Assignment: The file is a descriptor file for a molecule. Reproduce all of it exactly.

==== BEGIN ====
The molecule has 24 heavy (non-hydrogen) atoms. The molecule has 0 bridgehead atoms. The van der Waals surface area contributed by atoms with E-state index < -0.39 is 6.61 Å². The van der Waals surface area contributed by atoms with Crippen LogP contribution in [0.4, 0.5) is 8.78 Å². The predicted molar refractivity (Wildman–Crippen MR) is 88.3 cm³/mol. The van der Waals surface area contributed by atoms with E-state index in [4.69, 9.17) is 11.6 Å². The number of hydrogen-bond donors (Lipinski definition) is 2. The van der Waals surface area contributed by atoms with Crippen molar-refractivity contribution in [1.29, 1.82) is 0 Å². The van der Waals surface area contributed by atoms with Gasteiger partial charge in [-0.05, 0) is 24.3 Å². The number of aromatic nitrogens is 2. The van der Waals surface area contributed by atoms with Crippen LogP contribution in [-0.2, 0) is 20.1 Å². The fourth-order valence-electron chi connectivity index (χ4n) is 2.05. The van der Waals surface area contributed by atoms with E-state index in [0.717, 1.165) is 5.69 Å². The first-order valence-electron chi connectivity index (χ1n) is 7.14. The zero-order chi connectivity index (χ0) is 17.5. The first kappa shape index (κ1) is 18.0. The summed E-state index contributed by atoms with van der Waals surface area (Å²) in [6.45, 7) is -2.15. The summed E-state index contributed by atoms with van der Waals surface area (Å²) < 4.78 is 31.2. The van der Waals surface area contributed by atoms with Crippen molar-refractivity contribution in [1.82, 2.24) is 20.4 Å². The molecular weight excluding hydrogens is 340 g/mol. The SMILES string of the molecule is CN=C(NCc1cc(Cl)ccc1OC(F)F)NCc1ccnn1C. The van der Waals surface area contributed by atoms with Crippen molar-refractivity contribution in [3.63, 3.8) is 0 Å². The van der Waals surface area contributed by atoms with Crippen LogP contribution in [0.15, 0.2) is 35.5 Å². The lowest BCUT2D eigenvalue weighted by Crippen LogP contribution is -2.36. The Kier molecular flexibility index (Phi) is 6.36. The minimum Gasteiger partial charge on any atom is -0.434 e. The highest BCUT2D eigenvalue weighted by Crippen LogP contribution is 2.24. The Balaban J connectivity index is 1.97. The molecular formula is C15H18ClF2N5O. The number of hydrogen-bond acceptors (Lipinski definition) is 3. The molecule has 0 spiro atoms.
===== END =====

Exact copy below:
The molecule has 24 heavy (non-hydrogen) atoms. The molecule has 0 bridgehead atoms. The van der Waals surface area contributed by atoms with E-state index < -0.39 is 6.61 Å². The van der Waals surface area contributed by atoms with Crippen LogP contribution in [0.4, 0.5) is 8.78 Å². The predicted molar refractivity (Wildman–Crippen MR) is 88.3 cm³/mol. The van der Waals surface area contributed by atoms with E-state index in [4.69, 9.17) is 11.6 Å². The number of hydrogen-bond donors (Lipinski definition) is 2. The van der Waals surface area contributed by atoms with Crippen molar-refractivity contribution in [1.29, 1.82) is 0 Å². The van der Waals surface area contributed by atoms with Gasteiger partial charge in [-0.05, 0) is 24.3 Å². The number of aromatic nitrogens is 2. The van der Waals surface area contributed by atoms with Crippen LogP contribution in [-0.2, 0) is 20.1 Å². The fourth-order valence-electron chi connectivity index (χ4n) is 2.05. The van der Waals surface area contributed by atoms with E-state index in [0.717, 1.165) is 5.69 Å². The first-order valence-electron chi connectivity index (χ1n) is 7.14. The zero-order chi connectivity index (χ0) is 17.5. The first kappa shape index (κ1) is 18.0. The summed E-state index contributed by atoms with van der Waals surface area (Å²) in [6.45, 7) is -2.15. The summed E-state index contributed by atoms with van der Waals surface area (Å²) < 4.78 is 31.2. The van der Waals surface area contributed by atoms with Crippen molar-refractivity contribution in [1.82, 2.24) is 20.4 Å². The molecular weight excluding hydrogens is 340 g/mol. The SMILES string of the molecule is CN=C(NCc1cc(Cl)ccc1OC(F)F)NCc1ccnn1C. The van der Waals surface area contributed by atoms with Crippen molar-refractivity contribution in [3.63, 3.8) is 0 Å². The van der Waals surface area contributed by atoms with Crippen LogP contribution in [0.15, 0.2) is 35.5 Å². The lowest BCUT2D eigenvalue weighted by Crippen LogP contribution is -2.36. The Kier molecular flexibility index (Phi) is 6.36. The minimum Gasteiger partial charge on any atom is -0.434 e. The highest BCUT2D eigenvalue weighted by Crippen LogP contribution is 2.24. The Balaban J connectivity index is 1.97. The molecular formula is C15H18ClF2N5O. The number of hydrogen-bond acceptors (Lipinski definition) is 3. The molecule has 0 spiro atoms.